Dr. David's Indie Spotlight: Frog Fractions 2 reminds us that surprises in video games used to be a thing

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Anyone who's ever played video games prior to the 2000s probably has some great gaming discovery stories to tell. Back then, the Internet wasn't a household requirement, game guides didn't pop up everywhere, and spoilers didn't run rampant. People discovered things on their own, and sometimes they came across fascinating little nuggets that were a secret to most. That's exactly what Frog Fractions and its upcoming sequel Frog Fractions 2 from Twinbeard Studios are all about — that nostalgic sense of discovery — and that's exactly why most anyone who's ever loved the mystery of gaming should be at least partially excited about the sequel's Kickstarter campaign

Admittedly, I played Frog Fractions for the first time ever just over a week ago. (Hey, it's not the first time I'm pitifully late in playing something remarkably ingenious.) Even though I'd already heard plenty about Frog Fractions, perhaps it's the fact that I hadn't touched it that made me forget pretty much any factoid that could potentially venture into spoiler-flavored territory.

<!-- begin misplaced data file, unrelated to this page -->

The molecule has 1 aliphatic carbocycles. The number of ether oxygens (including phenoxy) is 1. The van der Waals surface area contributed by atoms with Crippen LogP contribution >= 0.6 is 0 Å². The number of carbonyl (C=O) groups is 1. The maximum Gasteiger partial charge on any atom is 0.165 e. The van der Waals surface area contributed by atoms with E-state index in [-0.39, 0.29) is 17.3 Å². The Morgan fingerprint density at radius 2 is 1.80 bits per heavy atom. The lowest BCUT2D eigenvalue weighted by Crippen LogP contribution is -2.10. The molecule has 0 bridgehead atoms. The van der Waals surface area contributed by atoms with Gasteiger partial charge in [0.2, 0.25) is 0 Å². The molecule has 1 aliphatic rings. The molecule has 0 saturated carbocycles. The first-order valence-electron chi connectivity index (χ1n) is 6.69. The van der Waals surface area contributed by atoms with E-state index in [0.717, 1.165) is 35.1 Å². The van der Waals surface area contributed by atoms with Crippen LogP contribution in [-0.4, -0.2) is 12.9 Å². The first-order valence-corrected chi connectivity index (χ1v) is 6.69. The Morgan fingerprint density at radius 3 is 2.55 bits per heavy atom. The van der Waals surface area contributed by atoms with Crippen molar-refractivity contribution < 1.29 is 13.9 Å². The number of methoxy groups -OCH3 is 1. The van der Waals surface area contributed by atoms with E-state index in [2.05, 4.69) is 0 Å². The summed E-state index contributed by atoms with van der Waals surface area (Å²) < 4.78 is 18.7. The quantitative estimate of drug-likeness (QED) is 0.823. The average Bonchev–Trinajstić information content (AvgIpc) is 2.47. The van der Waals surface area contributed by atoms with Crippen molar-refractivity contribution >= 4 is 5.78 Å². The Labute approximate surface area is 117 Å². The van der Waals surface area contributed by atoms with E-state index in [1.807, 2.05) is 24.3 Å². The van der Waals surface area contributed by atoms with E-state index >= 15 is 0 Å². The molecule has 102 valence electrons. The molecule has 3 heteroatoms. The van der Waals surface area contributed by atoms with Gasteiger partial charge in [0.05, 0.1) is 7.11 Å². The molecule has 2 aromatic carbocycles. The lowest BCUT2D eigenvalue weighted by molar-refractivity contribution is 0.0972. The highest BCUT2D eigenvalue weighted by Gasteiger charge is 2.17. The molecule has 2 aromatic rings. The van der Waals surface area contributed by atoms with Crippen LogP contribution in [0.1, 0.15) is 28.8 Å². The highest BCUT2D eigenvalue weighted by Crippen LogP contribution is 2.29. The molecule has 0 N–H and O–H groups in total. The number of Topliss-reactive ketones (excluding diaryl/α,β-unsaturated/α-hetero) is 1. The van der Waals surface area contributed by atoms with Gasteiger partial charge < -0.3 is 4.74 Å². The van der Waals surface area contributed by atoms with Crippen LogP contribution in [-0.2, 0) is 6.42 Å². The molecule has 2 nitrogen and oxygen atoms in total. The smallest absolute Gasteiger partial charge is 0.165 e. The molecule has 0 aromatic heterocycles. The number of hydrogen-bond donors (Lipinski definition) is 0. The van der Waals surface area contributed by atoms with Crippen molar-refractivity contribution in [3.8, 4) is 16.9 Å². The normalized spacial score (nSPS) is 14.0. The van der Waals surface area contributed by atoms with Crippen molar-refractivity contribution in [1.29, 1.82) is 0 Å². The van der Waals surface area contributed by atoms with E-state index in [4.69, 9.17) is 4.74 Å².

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The magic of edutainment?

Naturally, I'd been intrigued for some time, but I just never gave Frog Fractions the time of day. (When Christopher Walken invents time travel, I'm going to punch my past self in the nuts for ignoring this game initially.) There I was, though, two years after the browser title's launch, intrigued once more following a Kickstarter campaign for Frog Fractions 2. So what did I do? I went back and watched GiantBomb's 2012 Game of the Year awards to see exactly why Brad Shoemaker had listed the game as one of his personal favorites that year.

He was vague about it — something I didn't recall on account of it being two years since I'd watched that video the first time — but he said what most people (now including me) who've played Frog Fractions say: just play the game. So I did exactly that. About five minutes in, I just didn't see the appeal. Yeah, I was one of those people. So I closed the tab and started looking at random things on the Internet. But I wasn't feeling good about ignoring the game, so I did a bit of light reading on it, delving ever so slightly into a mild spoiler.

I didn't read too much, because the moment I read about one particular part of the game, I knew I had to return to it and play it to completion. I don't regret that sequence being spoiled, because if anything, it pushed me to play the game from start to finish. Even though that one thing was no longer going to be a surprise, I knew I would be amused by it regardless. More importantly, as I played Frog Fractions, I was treated to surprises that progressively grew more awesome.

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No idea what this is, but it could be in Frog Fractions 2.